Looking for a concussion urgent care specialist near you but need help figuring out where to start? Here’s why you should consider Teleconcussion.
The use of Telehealth to manage and treat concussions—Teleconcussion—is a promising approach to reducing the burden of accessing and treating concussions and quick access to qualified medical personnel.
A concussion is a mild traumatic brain injury (mTBI). It can occur when an intense blunt force hits the head. Moreover, it may result due to a rapid back-and-forth movement of the head.
Though considered “mild”, concussions can cause permanent brain damage and disability. Fortunately, the risk of short- and long-term health issues is significantly lower in those who receive urgent concussion care through a specialist.
Further Reading: Concussions: Definition, Causes, Diagnosis, Treatment, and Recovery
What to Know About Sport-Related Concussions in the U.S.?
Sports-related injuries are responsible for about 3.8 million concussions each year. 1https://www.uofmhealth.org/conditions-treatments/brain-neurological-conditions/concussion-athletes-neurosport# Among these, nearly 1.9 million cases occur in individuals below 18 years. 2https://pubmed.ncbi.nlm.nih.gov/27325635/ It means that about half of all sport-related concussions (SRCs) occur in children and adolescents.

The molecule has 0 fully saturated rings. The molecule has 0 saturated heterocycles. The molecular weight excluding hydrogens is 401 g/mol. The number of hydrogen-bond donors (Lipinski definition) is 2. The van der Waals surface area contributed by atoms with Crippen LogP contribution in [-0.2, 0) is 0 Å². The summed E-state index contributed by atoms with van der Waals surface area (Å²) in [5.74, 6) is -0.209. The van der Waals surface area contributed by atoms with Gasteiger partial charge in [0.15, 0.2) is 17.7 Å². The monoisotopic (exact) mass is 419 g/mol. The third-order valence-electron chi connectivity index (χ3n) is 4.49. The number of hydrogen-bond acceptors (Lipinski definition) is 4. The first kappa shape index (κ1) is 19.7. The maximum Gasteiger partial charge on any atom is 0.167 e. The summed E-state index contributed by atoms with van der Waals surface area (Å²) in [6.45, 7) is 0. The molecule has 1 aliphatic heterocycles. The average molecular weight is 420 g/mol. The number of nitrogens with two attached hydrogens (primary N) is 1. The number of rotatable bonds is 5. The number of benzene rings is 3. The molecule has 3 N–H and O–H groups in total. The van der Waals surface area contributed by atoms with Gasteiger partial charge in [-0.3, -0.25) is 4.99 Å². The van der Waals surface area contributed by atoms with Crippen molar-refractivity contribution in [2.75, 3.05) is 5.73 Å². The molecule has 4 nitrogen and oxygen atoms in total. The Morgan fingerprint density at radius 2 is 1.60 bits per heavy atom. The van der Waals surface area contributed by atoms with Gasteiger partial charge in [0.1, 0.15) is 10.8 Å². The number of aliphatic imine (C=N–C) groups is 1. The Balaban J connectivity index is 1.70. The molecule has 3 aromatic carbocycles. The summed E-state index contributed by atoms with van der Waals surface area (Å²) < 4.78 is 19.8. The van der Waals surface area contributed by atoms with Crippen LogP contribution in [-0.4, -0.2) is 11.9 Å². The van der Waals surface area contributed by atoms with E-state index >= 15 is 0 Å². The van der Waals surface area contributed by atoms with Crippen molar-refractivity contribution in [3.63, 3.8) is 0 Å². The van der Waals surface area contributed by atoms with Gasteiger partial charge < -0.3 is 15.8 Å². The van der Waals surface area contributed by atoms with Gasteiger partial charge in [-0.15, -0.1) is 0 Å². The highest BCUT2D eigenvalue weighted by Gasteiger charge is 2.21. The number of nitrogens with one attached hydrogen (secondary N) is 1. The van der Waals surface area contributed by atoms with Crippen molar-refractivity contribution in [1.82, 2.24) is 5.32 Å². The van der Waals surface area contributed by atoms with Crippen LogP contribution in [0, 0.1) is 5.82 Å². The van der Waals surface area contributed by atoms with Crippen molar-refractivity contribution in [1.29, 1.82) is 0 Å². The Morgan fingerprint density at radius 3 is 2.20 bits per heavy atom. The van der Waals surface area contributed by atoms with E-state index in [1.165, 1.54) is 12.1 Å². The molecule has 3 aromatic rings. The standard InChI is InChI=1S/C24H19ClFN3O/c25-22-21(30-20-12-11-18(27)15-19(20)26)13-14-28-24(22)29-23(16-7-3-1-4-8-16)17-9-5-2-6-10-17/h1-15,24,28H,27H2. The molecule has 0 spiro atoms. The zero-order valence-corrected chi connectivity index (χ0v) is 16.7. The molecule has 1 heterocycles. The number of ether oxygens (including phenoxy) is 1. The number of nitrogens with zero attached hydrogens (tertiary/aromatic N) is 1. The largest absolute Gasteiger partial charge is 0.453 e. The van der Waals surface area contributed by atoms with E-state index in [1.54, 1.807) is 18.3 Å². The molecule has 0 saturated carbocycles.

According to the American Medical Society for Sports Medicine, “During one season, a concussion occurs in 2 to 15% of athletes who partake in organized sports.” 3https://bjsm.bmj.com/content/53/4/213#ref-11
In addition to physical and mental health consequences, sports-related injuries cause a significant economic burden. For instance, charges for injuries associated with baseball, basketball, soccer, softball, and volleyball totaled more than $8 billion in 2016. 4https://meridian.allenpress.com/jat/article/54/10/1013/420865/The-Public-Health-Consequences-of-Sport
How Can Telehealth Improve Concussion Care?
Telehealth, also called Virtual Care, e-Health, or m-Health, uses remote telecommunication and digital technologies to deliver health care. Examples include:
- Live video conferencing
- Smartphone apps
- Telemonitoring or remote patient monitoring (RPM)
- Store-and-forward technology
A brief history of Telehealth in concussion care and current status
It was in 2007 when the Department of Veterans Affairs (VA) Veterans Health Administration (VHA) started providing medical care to service members and veterans with TBI. 5https://www.rehab.research.va.gov/jour/07/44/7/pdf/Girard.pdf